Fedrigoni's Fabriano paper plant in Rocchetta, Italy, serving as pilot for implementing Japanese '5S' method to reduce redundancy, optimize organization, maintain safety in manufacturing plants; Fedrigoni may apply method in other group plants

Sample article from our Pulp & Paper Industry

May 10, 2023 (press release) –

Seiri, Seiton, Seiso, Seiketsu, Shitsuke: these 5 words (‘5S’ words) stand for the pillars of a Japan-based approach focused on reducing redundancy and tidiness to optimise the organisation of workspaces in manufacturing plants and maintain a safe and efficient work environment.

Since a little over a year, the 5S approach has also been applied in the plant in Rocchetta, part of the Fabriano paper mill (Fedrigoni Group) handling the cutting of paper, delivered here in large reels to be transformed into small A4 and A3 reams, according to customer requirements.

Mauro Chiucchi was Plant Manager until 30 March 2023 for the Rocchetta plant and is the person who successfully fostered the use of the 5S method. Rocchetta is now the ‘pilot’ plant, to test its feasibility and looking ahead to future application in other Group plants.

“Our priority is to ensure safe and healthy working conditions at the plant; implementing the 5S method will further improve our working environment. How? On two sides: work environment and the implementation of new approaches” Chiucchi said.

“The first challenge was to overcome the early scepticism among colleagues: I was told this method could not apply here. Of course there can be different standpoints when the way of working is questioned, yet little by little, we managed to convince everyone it could be done. Many became enthusiastic, and today everyone is aware of improvements for their own well-being.”

How exactly does the 5S methodology work?

We explain this by referring to how it was realised in Rocchetta, plant with facilities for cutting more than 500 tonnes of paper per day.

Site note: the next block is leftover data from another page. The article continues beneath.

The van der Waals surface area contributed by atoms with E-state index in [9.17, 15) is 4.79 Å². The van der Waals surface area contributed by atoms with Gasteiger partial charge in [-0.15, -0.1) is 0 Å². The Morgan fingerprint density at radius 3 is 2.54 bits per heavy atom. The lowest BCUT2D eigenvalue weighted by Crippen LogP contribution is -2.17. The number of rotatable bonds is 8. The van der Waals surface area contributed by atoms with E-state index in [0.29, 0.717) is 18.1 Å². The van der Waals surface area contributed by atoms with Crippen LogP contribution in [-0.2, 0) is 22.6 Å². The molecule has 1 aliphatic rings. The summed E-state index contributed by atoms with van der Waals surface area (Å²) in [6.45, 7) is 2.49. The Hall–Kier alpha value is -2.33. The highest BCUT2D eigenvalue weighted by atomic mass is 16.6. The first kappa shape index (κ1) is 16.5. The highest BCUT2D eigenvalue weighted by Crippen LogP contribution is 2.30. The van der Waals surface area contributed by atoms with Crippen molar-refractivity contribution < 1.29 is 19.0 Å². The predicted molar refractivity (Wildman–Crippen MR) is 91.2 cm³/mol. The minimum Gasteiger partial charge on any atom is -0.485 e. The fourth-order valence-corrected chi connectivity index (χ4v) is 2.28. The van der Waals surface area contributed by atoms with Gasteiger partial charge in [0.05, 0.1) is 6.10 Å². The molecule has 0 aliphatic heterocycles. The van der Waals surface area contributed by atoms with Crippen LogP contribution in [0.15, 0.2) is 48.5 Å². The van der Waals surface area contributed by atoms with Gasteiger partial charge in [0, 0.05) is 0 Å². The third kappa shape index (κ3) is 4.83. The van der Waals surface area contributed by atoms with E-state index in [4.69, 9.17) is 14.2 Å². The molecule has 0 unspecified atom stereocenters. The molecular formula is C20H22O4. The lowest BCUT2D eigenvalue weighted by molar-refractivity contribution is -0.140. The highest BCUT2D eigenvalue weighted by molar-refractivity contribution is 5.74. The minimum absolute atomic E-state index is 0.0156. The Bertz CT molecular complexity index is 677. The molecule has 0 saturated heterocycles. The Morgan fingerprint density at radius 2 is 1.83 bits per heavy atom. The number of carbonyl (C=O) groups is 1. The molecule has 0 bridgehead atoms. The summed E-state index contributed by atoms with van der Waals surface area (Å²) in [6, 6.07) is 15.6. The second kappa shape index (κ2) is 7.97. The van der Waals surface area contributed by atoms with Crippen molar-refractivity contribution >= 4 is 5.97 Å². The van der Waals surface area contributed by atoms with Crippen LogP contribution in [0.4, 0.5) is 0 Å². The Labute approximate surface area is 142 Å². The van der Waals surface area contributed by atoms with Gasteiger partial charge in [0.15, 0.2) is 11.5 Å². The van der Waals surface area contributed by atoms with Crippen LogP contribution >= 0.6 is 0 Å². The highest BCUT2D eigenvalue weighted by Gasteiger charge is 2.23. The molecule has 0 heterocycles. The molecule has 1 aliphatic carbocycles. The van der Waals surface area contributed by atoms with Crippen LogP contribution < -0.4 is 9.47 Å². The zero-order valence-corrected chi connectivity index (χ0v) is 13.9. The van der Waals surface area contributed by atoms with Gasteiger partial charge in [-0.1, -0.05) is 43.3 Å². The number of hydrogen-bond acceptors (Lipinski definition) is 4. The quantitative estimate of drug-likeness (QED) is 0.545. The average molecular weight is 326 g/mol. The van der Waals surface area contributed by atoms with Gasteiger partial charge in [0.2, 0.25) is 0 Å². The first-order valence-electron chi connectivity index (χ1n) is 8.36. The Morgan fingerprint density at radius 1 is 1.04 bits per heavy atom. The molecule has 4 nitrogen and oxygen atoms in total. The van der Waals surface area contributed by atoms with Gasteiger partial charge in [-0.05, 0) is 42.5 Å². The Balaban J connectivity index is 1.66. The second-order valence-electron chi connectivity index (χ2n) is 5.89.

There was first of all a planning phase involving a specialised external consultant, a project manager and other in-house players who followed all the stages to acquire the know-how, gradually becoming experts in the methodology. Some 80 people were then involved in the work teams in different stages, called upon to learn the techniques and implement the activities as specified.

Once the teams have been defined, the area of the plant is divided into intervention areas, where work begins, a little at a time, as follows:

1 S (Seiri) sort, the necessary from the unnecessary, i.e. all the material that may be lying there but is not necessary, or is only temporarily or periodically required, is assessed and taken out, in a specific “red-tag area”;

2 S (Seiton) set in order, “a place for everything and everything in its place”, i.e. the materials that had been taken out are smartly kept organised in such an order as to have them at hand when needed, reducing the time spent on looking for them;

3 S (Seiso) shine and inspect the work area, and perform small interventions on the machines, checking whether the equipment is tidy;

4 S (Seiketsu) standardize, once the first three “S” have been implemented, rules are set on how and when tasks are to be performed. These standards may include schedules of the cleaning areas and the organisation of spaces;

5 S (Shitsuke) sustain, regular reviews are to be made to monitor the level achieved and to implement any improvements.



“The most difficult ‘S’s’ are the last two, especially the keeping in time, but I must admit there has been a lot of co-operation from colleagues, since the benefits were immediately perceived. The work environment is tidier and cleaner, so working is more fulfilling and less stressful for people. A benefit in terms of well-being, as well as greater job safety. Free space is made available, removing redundant items, transitions are better and no materials get in the way, people stand better at their workstations and have their tools at hand. Besides, this approach feeds into teamwork and methodical approach”.

The project is being implemented over two years, a time frame deemed most suitable for people to acquire and become familiar with the method, turning it into the “standard” way to work. “Setting this project up too quickly can make it fail. If people feel involved and empowered, with the right timeframe, they work together for a common purpose whose benefit can be clearly experienced. Together with the team, they are those who ultimately decide what should be done to improve a specific area and spaces, nothing is “dropped from above”, they are those who take the decisions, respecting the rules. The 5S projects belong to those who run them”.

Find out more about the 5S method in the special Bits on Sustainability 

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